Under US GAAP, companies using the full cost method of accounting for oil and gas producing activities perform a ceiling test on each cost centre using discounted estimated future net revenue from proved oil and natural gas reserves using a discount rate of 10 percent.  Prices used in the US GAAP ceiling tests are based on the average price, during the 12-month period prior to the ending date of the period covered by the report, determined as an unweighted arithmetic average of the first-day-of-the-month price for each month within such period.  For further information, see Note 21 of our audited consolidated financial statements for the year ended December 31, 2009 which is incorporated by reference in this Annual Information Form and which has been filed on SEDAR at www.sedar.com.
 
Under GAAP, the accounting for derivatives may result in non-cash charges against net income as a result of changes in the fair market value of derivative instruments. A decrease in the fair market value of the derivative instruments as the result of fluctuations in commodity prices and foreign exchange rates may result in a write-down of net assets and a non-cash charge against net income. Such write-downs and non-cash charges may be temporary in nature if the fair market value subsequently increases.
 
Our success depends in large measure on the activities of our Operating Entities and their key personnel
 
We are a limited purpose trust and are entirely dependent upon the operations and assets of our Operating Entities through our ownership, directly and indirectly, of securities of our Operating Entities, including the Notes, and the NPI.  Accordingly, our ability to pay distributions to Unitholders is dependent upon the ability of our Operating Entities to meet their interest, principal, dividend and other distribution obligations on their securities and to pay the NPI.  Our Operating Entities' income is derived from the production of oil and natural gas from their resource properties and is susceptible to the risks and uncertainties associated with the oil and natural gas industry generally.  If the oil and natural gas reserves associated with our Operating Entities' resource properties are not supplemented through additional development or the acquisition of additional oil and natural gas properties, the ability of our Operating Entities to meet their obligations to us and our ability to pay distributions to Unitholders may be adversely affected.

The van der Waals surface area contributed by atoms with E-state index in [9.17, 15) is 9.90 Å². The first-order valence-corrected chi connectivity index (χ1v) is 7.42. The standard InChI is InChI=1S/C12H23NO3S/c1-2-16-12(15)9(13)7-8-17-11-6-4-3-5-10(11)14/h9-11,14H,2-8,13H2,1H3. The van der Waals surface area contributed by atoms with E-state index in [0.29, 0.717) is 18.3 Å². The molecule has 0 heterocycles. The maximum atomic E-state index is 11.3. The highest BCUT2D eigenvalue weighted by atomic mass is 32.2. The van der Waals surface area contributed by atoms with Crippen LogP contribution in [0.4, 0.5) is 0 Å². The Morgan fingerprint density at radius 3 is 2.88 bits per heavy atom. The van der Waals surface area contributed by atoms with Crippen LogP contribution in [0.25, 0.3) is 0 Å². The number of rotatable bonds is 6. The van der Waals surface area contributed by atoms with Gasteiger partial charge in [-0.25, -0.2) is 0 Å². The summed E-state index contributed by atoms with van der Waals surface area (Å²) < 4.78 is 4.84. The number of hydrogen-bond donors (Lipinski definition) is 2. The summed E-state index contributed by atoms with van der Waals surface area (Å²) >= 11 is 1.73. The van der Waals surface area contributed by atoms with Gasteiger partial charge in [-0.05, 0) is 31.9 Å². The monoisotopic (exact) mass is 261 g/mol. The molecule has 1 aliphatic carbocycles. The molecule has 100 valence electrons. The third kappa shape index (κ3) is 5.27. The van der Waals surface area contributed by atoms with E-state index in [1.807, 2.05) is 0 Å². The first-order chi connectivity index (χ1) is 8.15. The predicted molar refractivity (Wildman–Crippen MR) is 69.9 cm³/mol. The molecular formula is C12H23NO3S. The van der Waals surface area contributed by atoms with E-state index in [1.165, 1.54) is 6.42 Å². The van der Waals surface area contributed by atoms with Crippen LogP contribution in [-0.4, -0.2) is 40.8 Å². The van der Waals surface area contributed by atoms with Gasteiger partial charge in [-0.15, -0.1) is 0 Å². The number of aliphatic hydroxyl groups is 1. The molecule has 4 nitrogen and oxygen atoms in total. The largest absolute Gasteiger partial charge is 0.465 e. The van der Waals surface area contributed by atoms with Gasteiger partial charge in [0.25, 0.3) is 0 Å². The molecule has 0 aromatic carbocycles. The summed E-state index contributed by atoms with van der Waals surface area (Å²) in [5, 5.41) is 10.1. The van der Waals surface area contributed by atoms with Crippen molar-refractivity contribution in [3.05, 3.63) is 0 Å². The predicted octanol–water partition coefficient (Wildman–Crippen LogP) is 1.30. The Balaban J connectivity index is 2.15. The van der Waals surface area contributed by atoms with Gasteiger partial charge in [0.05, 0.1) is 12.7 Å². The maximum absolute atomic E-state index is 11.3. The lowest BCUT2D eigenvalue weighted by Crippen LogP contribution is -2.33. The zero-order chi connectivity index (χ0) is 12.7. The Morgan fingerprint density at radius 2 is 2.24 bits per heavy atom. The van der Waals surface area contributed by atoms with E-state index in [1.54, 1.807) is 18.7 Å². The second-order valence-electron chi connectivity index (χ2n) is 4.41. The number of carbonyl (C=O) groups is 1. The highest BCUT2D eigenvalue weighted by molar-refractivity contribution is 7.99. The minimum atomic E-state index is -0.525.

The loss of key personnel of our Operating Entities could delay the completion of certain projects or otherwise have a material adverse effect on us.  Unitholders will be dependent on our management in respect of the administration and management of all matters relating to our properties, the NPI, the Trust Units and the safekeeping of our primary workspace and computer systems.  As of December 31, 2009, we operated approximately 93 percent of the total daily production of our properties.  Investors who are not willing to rely on our management should not invest in our Trust Units.
 
Our petroleum and natural gas reserves are a depleting resource and decline as such reserves are produced
 
Distributions of distributable income in respect of properties, absent commodity price increases or cost effective acquisition and development activities, will decline over time in a manner consistent with declining production from typical petroleum and natural gas reserves.  Our future petroleum and natural gas reserves and production, and therefore our funds from operations, will be highly dependent on our success in exploiting our reserves base and acquiring additional reserves. Without reserves additions through acquisition or development activities, our reserves and production may decline over time as reserves are produced.